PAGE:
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School Counselor's Job Description and Salary


By Bisk
School Counselor's Job Description and Salary

Teachers aren’t the only professionals who help guide students through their academic careers and into the future. School counselors and career counselors play a distinct but essential role in helping students succeed in school and in later life.

There is some overlap in the kind of help they provide, but the two jobs have different focuses and work environments. School counselors work in public and private schools. Their goal is to help students develop social skills and to succeed in school.

A school counselor matches students’ ambitions with their strengths. He or she might monitor academic performance to ensure graduation, administer tests to gauge the student’s needs, provide college and career counseling, and even educate students about substance abuse and bullying.

Career counselors, on the other hand, typically work in colleges, government agencies, career centers and private practices. They assist people in making career decisions by helping them choose a career or educational program.

It’s challenging and rewarding work, and the field is growing. The Bureau of Labor Statistics predicts that the country will need about 12 percent more school and career counselors in 2022 than it did in 2012. That’s a little better than the average for all jobs and careers, and it translates into 31,200 more openings nationwide for school counselors and career counselors in that 10-year period.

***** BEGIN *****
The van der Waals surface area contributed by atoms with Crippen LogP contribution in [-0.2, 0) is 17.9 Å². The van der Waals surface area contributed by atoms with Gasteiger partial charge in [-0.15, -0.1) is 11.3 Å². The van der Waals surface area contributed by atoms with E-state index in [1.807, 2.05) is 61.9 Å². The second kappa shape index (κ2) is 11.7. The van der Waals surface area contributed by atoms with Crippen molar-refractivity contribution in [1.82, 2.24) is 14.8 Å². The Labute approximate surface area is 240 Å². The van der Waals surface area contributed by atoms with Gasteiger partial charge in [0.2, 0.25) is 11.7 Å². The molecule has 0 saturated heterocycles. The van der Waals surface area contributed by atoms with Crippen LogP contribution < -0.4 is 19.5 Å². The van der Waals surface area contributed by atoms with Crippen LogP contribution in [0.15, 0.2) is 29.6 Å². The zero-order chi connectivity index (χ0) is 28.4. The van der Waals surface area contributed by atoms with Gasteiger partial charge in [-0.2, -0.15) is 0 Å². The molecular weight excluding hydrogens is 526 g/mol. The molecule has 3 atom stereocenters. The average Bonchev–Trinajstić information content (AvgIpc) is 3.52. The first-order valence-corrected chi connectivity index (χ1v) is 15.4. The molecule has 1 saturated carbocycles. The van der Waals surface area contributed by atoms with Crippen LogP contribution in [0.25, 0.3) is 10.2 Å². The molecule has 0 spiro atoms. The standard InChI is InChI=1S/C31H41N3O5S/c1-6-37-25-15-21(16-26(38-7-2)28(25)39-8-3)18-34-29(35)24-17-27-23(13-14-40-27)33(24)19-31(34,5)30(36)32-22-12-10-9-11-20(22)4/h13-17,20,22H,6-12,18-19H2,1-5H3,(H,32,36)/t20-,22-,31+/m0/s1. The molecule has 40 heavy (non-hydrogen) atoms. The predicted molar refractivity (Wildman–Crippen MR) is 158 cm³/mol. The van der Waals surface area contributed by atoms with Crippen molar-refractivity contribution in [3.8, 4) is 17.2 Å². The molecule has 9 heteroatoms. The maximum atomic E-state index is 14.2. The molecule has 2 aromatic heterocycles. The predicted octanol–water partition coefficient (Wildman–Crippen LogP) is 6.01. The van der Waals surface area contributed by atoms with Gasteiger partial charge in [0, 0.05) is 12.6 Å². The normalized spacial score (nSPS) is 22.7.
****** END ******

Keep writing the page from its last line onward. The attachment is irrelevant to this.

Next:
Predictions of job availability are tricky, though. Increasing college enrollment should mean more openings for school counselors and career counselors in the coming years. However, decreasing funding from federal, state and local governments could offset that effect by limiting new hiring.

Helping young people fulfill their potential is rewarding, but school counselors and career counselors also make healthy salaries. In 2012, the median salary for counselors at all levels was $53,610 a year. That comes to $25.77 an hour, although almost all school counselors and career counselors work full-time in salaried positions.

Of course, all those national averages are affected by local situations. Salaries and job availability vary depending on where you are in the country. Potential job applicants are encouraged to do their own salary research in realtion to the region in which they are seeking work.

The qualifications vary from state to state and from employer to employer, but typically people who are looking for careers as school counselors will need a master’s degree in school counseling or a related field, such as educational administration, and usually have to be credentialed.

A lot of organizations that hire career counselors want their entry-level counselors to have at least a master’s degree. Career counselors in private practice will often need a license. too.

Category: Careers